Tuesday, April 08, 2014
To the editor:
Peter Smolenski makes interesting points in his March 18 column about caring for aging parents at home.
In my position as an advocate for residents of nursing homes and rest homes, I often work with staff and families to create a safe discharge plan to go home. It is the optimal place for any of us to be whenever possible.
What was missing in the column was an understanding of the variety of circumstances that lead to someone living long-term in a skilled facility. The columnist made sweeping statements about adult children “condemning” their parents to live in a nursing home.
Over the last 10 years, I have met with thousands of residents/patients. Our health care system is financially biased to long-term care. More than two-thirds of the long-term residents (not rehab) in Hampshire County are on MassHealth. With all of the staff and overhead costs, a typical facility charges up to $9,000 per month. If someone needs skilled care around the clock, the cost would be approximately $12,000 per month to live at home.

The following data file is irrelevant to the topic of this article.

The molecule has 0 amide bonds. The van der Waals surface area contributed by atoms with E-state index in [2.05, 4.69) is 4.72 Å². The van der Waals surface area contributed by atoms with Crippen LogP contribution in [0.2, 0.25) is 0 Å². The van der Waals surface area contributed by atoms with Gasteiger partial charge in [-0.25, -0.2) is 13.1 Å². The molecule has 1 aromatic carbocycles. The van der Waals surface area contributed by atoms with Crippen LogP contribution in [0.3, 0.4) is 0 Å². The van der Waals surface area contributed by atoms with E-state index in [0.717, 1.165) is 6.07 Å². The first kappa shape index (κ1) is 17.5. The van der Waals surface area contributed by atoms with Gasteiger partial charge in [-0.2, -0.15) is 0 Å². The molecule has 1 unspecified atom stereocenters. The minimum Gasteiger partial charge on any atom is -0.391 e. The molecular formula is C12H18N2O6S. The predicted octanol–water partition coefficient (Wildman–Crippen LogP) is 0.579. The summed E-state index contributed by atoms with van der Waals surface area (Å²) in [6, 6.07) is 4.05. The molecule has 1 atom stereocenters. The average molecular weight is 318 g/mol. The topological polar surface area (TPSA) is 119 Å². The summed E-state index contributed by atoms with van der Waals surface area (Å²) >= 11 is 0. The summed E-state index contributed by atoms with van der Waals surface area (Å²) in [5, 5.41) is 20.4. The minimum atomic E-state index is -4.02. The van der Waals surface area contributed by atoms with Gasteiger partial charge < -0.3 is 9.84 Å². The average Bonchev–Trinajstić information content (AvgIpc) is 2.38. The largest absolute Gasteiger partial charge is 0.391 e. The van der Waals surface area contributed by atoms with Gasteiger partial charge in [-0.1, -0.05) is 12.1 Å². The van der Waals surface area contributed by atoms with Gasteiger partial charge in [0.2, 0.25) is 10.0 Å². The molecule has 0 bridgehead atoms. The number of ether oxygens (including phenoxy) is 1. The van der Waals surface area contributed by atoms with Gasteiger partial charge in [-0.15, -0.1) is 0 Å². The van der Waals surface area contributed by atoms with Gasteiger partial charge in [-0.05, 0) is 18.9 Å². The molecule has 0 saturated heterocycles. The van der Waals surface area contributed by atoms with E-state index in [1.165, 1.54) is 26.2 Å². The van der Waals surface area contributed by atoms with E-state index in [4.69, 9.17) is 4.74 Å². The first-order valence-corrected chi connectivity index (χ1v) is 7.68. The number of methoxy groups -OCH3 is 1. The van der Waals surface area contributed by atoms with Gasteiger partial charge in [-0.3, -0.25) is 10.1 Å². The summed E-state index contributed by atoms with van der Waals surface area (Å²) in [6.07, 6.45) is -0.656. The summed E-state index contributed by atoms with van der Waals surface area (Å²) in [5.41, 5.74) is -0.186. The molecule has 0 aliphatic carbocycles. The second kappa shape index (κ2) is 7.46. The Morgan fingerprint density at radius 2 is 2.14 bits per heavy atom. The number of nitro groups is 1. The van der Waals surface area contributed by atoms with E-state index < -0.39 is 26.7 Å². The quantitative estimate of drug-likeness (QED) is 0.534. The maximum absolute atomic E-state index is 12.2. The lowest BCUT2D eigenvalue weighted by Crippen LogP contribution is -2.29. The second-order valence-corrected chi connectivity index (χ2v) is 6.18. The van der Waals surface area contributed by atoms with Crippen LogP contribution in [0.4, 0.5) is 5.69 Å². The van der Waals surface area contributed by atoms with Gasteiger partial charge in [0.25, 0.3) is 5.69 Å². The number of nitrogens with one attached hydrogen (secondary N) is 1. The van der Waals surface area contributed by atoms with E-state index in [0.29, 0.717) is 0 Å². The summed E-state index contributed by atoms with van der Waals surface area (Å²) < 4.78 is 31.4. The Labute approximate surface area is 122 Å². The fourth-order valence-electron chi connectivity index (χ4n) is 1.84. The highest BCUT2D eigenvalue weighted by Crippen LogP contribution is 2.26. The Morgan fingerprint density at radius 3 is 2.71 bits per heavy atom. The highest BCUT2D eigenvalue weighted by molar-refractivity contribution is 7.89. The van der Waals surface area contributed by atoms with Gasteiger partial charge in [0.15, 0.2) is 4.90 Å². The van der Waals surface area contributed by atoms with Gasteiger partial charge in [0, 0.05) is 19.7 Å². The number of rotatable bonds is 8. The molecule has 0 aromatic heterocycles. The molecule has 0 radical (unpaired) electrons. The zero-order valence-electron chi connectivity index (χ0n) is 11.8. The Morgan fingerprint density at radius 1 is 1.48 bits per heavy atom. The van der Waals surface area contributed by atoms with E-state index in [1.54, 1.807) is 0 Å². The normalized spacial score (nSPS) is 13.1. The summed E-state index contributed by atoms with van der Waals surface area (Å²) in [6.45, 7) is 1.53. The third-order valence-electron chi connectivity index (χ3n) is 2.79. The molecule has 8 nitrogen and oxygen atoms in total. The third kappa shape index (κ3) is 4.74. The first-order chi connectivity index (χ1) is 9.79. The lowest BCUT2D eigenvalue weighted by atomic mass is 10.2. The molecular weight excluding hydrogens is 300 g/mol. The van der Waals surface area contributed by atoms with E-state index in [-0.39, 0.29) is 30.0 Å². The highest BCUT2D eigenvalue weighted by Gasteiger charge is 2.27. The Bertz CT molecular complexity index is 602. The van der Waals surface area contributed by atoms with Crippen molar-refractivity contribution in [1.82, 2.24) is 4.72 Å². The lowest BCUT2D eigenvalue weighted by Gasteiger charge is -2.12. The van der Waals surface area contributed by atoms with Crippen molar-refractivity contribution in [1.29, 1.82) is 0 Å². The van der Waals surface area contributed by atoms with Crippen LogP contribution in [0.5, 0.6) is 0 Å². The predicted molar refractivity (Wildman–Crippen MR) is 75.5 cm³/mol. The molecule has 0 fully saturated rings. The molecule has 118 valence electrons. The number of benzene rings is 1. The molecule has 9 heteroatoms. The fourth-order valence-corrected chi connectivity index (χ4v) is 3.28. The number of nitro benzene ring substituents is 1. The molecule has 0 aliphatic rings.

Most people could get by with less expensive (PCA) help at home and some skilled care; however, MassHealth pays little for community-based care. Imagine if MassHealth paid even $5,000 a month to keep someone home. The taxpayers would save a bundle and the person could live at home.
Perhaps Smolenski has the means and time to support his mom to live independently. Most people do not.
Some nursing home residents have mental health issues and have no where else to go. Some are not connected to family in any way. Some residents would be homeless if not in long-term care.
Others have family members who live very far away, and they opt to stay in the area rather than to relocate.
This is not as black and white as Smolenski sees it.
Nursing homes are a product of our society. There is no “blame” here. We can work to improve the quality of life and care in facilities, and we can work to improve the healthcare system to allow people to stay home with services.